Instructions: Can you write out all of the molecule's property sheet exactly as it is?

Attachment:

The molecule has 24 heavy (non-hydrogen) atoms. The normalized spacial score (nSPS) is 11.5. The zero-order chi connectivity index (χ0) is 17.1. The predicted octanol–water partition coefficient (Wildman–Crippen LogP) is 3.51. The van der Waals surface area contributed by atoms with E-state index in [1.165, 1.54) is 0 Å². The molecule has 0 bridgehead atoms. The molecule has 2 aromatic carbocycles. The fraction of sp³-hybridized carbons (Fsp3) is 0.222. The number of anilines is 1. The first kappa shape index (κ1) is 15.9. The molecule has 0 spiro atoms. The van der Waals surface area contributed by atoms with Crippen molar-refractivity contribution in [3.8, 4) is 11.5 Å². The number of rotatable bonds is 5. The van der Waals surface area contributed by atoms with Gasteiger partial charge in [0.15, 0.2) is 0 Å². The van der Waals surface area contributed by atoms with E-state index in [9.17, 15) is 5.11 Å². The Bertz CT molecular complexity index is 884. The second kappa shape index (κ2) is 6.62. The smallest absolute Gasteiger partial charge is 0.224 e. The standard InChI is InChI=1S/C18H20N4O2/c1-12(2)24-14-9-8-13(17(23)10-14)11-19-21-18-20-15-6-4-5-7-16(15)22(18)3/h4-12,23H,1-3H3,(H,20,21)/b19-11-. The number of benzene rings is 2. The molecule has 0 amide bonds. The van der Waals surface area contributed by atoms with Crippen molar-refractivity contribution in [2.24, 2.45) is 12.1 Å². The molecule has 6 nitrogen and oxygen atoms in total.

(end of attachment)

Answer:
The molecule has 24 heavy (non-hydrogen) atoms. The normalized spacial score (nSPS) is 11.5. The zero-order chi connectivity index (χ0) is 17.1. The predicted octanol–water partition coefficient (Wildman–Crippen LogP) is 3.51. The van der Waals surface area contributed by atoms with E-state index in [1.165, 1.54) is 0 Å². The molecule has 0 bridgehead atoms. The molecule has 2 aromatic carbocycles. The fraction of sp³-hybridized carbons (Fsp3) is 0.222. The number of anilines is 1. The first kappa shape index (κ1) is 15.9. The molecule has 0 spiro atoms. The van der Waals surface area contributed by atoms with Crippen molar-refractivity contribution in [3.8, 4) is 11.5 Å². The number of rotatable bonds is 5. The van der Waals surface area contributed by atoms with Gasteiger partial charge in [0.15, 0.2) is 0 Å². The van der Waals surface area contributed by atoms with E-state index in [9.17, 15) is 5.11 Å². The Bertz CT molecular complexity index is 884. The second kappa shape index (κ2) is 6.62. The smallest absolute Gasteiger partial charge is 0.224 e. The standard InChI is InChI=1S/C18H20N4O2/c1-12(2)24-14-9-8-13(17(23)10-14)11-19-21-18-20-15-6-4-5-7-16(15)22(18)3/h4-12,23H,1-3H3,(H,20,21)/b19-11-. The number of benzene rings is 2. The molecule has 0 amide bonds. The van der Waals surface area contributed by atoms with Crippen molar-refractivity contribution in [2.24, 2.45) is 12.1 Å². The molecule has 6 nitrogen and oxygen atoms in total.